Much research has been done to examine the relation between investors' human capital and their financial asset allocation. While some showed that the value of human capital should be taken into consideration to make financial asset allocation decisions on the composition of investing portfolios, most argued not. In this paper, we selected the monthly return of 9 industrial ETFs from June of 2007 to July 2011, used the present value of total future income as estimate of human capital, and reli...

  14. Cost Allocation and Overpricing of Spare Parts.

    Science.gov (United States)

    1986-09-01

    traditional cost allocation process as reported in accounting literature. Horngren reported there are essen- tially three facets of cost allocation as...is for more than one unit of a product. Horngren reports cost accounting systems commonly have two major cost objectives: departments and products (8...Standards Board: Standards, Rules, and Regulations. Washington: Government Printing Office, 1985. 8. Horngren , Charles T. Cost Accounting : A Managerial

  15. Cost allocation. Combined heat and power production

    International Nuclear Information System (INIS)

    Sidzikauskas, V.

    2002-01-01

    The benefits of Combined Heat and Power (CHP) generation are discussed. The include improvement in energy intensity of 1% by 2010, 85-90% efficiency versus 40-50% of condensation power and others. Share of CHP electricity production in ERRA countries is presented.Solutions for a development CHP cost allocation are considered. Conclusion are presented for CHP production cost allocation. (R.P.)

  16. Allocation of authority in European health policy.

    Science.gov (United States)

    Adolph, Christopher; Greer, Scott L; Massard da Fonseca, Elize

    2012-11-01

    Although many study the effects of different allocations of health policy authority, few ask why countries assign responsibility over different policies as they do. We test two broad theories: fiscal federalism, which predicts rational governments will concentrate information-intensive operations at lower levels, and redistributive and regulatory functions at higher levels; and "politicized federalism", which suggests a combination of systematic and historically idiosyncratic political variables interfere with efficient allocation of authority. Drawing on the WHO Health in Transition country profiles, we present new data on the allocation of responsibility for key health care policy tasks (implementation, provision, finance, regulation, and framework legislation) and policy areas (primary, secondary and tertiary care, public health and pharmaceuticals) in the 27 EU member states and Switzerland. We use a Bayesian multinomial mixed logit model to analyze how different countries arrive at different allocations of authority over each task and area of health policy, and find the allocation of powers broadly follows fiscal federalism. Responsibility for pharmaceuticals, framework legislation, and most finance lodges at the highest levels of government, acute and primary care in the regions, and provision at the local and regional levels. Where allocation does not follow fiscal federalism, it appears to reflect ethnic divisions, the population of states and regions, the presence of mountainous terrain, and the timing of region creation. Copyright © 2012 Elsevier Ltd. All rights reserved.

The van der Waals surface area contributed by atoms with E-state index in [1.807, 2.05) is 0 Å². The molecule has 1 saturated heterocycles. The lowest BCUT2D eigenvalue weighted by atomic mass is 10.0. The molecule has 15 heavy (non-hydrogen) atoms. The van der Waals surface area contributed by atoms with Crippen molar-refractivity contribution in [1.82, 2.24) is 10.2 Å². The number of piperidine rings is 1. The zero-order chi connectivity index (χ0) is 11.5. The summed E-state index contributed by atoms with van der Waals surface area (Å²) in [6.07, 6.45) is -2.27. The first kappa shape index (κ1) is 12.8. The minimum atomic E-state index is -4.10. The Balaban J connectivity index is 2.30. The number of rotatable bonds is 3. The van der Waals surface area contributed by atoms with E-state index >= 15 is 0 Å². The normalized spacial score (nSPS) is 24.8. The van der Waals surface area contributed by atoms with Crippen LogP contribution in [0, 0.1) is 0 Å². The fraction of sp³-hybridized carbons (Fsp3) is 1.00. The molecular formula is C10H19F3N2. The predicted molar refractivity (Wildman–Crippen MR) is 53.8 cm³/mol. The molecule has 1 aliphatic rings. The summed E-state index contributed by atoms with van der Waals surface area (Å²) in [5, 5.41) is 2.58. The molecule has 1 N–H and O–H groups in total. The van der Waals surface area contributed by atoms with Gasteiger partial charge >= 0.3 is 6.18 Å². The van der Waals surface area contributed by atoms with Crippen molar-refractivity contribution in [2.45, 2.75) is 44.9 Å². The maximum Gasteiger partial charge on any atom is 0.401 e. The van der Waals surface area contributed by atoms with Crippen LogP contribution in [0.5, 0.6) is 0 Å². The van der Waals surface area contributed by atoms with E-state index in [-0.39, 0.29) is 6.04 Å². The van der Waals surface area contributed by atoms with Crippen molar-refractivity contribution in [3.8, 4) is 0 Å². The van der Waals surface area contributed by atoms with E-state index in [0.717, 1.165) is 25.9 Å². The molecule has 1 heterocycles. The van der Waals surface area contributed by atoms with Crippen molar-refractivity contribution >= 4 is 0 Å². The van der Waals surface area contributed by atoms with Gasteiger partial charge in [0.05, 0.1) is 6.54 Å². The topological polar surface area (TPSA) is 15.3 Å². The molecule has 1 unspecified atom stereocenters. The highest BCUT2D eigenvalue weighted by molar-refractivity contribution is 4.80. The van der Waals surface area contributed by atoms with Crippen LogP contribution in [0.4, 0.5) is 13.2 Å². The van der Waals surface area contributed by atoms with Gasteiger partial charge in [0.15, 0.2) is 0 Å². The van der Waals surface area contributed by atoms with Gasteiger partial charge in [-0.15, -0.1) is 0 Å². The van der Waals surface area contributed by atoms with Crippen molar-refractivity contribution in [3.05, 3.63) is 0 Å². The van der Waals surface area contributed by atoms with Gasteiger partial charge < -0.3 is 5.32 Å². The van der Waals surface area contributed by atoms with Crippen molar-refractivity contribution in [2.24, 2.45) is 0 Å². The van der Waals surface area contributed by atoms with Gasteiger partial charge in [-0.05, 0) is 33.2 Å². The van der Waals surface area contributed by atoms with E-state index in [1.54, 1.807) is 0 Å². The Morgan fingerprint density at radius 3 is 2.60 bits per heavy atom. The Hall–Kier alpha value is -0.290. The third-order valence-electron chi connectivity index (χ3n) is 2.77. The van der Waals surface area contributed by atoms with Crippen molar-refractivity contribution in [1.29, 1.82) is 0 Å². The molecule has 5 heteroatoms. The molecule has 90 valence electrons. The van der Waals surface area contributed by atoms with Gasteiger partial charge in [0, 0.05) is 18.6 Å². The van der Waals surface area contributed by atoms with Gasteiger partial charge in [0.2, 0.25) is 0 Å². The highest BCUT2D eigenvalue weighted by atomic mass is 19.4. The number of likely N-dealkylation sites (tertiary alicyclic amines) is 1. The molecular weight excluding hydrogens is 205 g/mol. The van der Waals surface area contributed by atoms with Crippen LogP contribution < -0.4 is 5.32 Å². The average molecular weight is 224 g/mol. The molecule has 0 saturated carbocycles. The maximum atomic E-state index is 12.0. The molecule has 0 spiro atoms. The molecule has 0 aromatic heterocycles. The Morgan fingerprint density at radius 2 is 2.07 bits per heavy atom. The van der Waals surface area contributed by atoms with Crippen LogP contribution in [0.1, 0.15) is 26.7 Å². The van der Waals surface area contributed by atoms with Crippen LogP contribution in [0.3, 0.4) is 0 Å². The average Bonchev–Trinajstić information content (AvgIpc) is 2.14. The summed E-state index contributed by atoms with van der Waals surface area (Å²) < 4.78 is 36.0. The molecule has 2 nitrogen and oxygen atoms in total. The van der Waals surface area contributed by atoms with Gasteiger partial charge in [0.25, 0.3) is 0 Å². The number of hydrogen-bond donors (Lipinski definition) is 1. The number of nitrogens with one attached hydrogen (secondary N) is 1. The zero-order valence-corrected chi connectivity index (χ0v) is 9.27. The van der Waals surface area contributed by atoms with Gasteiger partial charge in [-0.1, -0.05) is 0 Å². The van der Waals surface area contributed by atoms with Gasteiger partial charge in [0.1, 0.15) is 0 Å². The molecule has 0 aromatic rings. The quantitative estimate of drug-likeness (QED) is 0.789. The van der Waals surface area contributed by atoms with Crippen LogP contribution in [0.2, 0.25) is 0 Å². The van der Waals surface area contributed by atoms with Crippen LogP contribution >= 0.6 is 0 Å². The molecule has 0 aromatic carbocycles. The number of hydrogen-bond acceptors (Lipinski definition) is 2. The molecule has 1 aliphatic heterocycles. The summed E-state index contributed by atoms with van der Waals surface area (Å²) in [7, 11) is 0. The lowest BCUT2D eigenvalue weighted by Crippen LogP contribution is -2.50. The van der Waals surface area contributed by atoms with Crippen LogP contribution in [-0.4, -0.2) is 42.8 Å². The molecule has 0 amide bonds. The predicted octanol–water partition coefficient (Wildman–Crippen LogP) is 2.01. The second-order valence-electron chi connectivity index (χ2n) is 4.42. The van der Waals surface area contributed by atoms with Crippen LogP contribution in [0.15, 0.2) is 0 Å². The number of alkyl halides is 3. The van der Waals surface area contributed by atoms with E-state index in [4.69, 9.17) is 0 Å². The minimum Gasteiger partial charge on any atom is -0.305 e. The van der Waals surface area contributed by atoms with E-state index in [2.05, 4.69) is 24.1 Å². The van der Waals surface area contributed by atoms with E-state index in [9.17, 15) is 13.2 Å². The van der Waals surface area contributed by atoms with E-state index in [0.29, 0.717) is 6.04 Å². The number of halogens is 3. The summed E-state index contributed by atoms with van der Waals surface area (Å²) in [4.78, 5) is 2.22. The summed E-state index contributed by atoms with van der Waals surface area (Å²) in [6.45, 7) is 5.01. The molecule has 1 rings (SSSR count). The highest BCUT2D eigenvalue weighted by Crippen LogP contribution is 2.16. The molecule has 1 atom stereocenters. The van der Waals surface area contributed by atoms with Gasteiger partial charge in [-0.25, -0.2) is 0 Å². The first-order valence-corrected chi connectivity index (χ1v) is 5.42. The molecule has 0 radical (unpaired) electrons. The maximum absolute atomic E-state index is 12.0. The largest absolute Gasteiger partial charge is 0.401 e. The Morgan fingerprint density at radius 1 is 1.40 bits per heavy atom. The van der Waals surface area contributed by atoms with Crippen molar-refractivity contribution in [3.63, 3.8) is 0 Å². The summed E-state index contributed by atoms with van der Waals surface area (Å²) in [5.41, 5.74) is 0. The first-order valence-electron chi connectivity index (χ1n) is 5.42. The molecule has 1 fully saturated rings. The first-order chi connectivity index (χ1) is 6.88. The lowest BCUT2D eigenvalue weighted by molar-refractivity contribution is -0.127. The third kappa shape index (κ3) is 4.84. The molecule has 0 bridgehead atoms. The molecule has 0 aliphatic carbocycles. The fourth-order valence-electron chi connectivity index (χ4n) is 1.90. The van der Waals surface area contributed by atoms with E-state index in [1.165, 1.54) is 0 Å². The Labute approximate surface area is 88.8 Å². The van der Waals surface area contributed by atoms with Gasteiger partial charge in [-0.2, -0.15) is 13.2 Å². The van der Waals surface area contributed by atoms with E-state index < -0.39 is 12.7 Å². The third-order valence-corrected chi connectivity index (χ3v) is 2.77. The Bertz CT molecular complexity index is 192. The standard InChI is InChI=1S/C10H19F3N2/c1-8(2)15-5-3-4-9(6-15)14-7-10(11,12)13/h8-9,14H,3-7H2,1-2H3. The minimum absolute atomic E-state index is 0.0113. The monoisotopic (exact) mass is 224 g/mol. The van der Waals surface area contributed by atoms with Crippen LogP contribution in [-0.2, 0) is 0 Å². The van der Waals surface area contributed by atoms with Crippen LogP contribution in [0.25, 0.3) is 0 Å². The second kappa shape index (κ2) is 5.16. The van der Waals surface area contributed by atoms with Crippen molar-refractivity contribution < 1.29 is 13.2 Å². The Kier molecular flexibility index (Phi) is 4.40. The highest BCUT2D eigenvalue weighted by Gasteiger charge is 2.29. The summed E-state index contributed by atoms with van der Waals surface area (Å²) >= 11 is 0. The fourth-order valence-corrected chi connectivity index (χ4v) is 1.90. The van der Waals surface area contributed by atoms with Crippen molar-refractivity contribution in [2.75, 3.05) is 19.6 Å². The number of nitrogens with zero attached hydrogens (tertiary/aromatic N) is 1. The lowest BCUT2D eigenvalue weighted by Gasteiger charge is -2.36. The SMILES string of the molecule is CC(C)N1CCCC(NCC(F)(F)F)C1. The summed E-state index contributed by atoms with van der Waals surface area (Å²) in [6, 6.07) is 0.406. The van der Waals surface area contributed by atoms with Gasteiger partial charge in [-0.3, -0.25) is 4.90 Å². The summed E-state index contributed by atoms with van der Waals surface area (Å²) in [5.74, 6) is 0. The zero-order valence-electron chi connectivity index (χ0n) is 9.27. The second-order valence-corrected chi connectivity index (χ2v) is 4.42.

17. Influences of rising atmospheric carbon dioxide and ozone concentrations on soil respiration, soil microbial biomass, nutrient availability and soil C dynamics in a soybean-wheat no-till system

    Science.gov (United States)

    Effects of the elevated carbon dioxide and ozone on agroecosystems include effects on root growth, soil microbiology and soil C dynamics although the combined effects of these gases on belowground processes have been little studied. The objective of this experiment was to determine the separate and...

  18. Leveraging Carbon Cycling in Coastal Wetlands for Habitat Conservation: Blue Carbon Policy Opportunities (Invited)

    Science.gov (United States)

    Sutton-Grier, A.

    2013-12-01

    Recent scientific studies suggest that the carbon sequestered and stored in coastal wetlands (specifically mangroves, salt marshes, and seagrass meadows) is an important, previously not well-recognized service provided by these ecosystems. Coastal wetlands have unique characteristics that make them incredibly efficient, natural carbon sinks with most carbon stored belowground in soils. Based on this new scientific evidence, there is growing interest in leveraging the carbon services of these habitats (termed 'blue carbon') to develop new policy opportunities to protect and restore coastal wetlands around the globe. The overall goal is to take full advantage of the carbon services of these habitats in order to ensure and maintain the many benefits provided to society by these habitats - including natural climate, food security, and storm protection benefits - and to enhance the resiliency of coastal communities and economies around the world. This presentation will give an update on some of the policy opportunities including: (1) examining how the implementation of U.S. federal policies can be expanded to include carbon services of ecosystems in order to improve management and decision making; (2) developing an international blue carbon community of science and practice to provide best practice guidance for protection and restoration of blue carbon habitats; and (3) developing innovative financing mechanisms for coastal conservation including carbon market credits for wetlands. Finally, the presentation will conclude by highlighting some of the most pressing blue carbon scientific gaps that need to be filled in order to support these developing policies.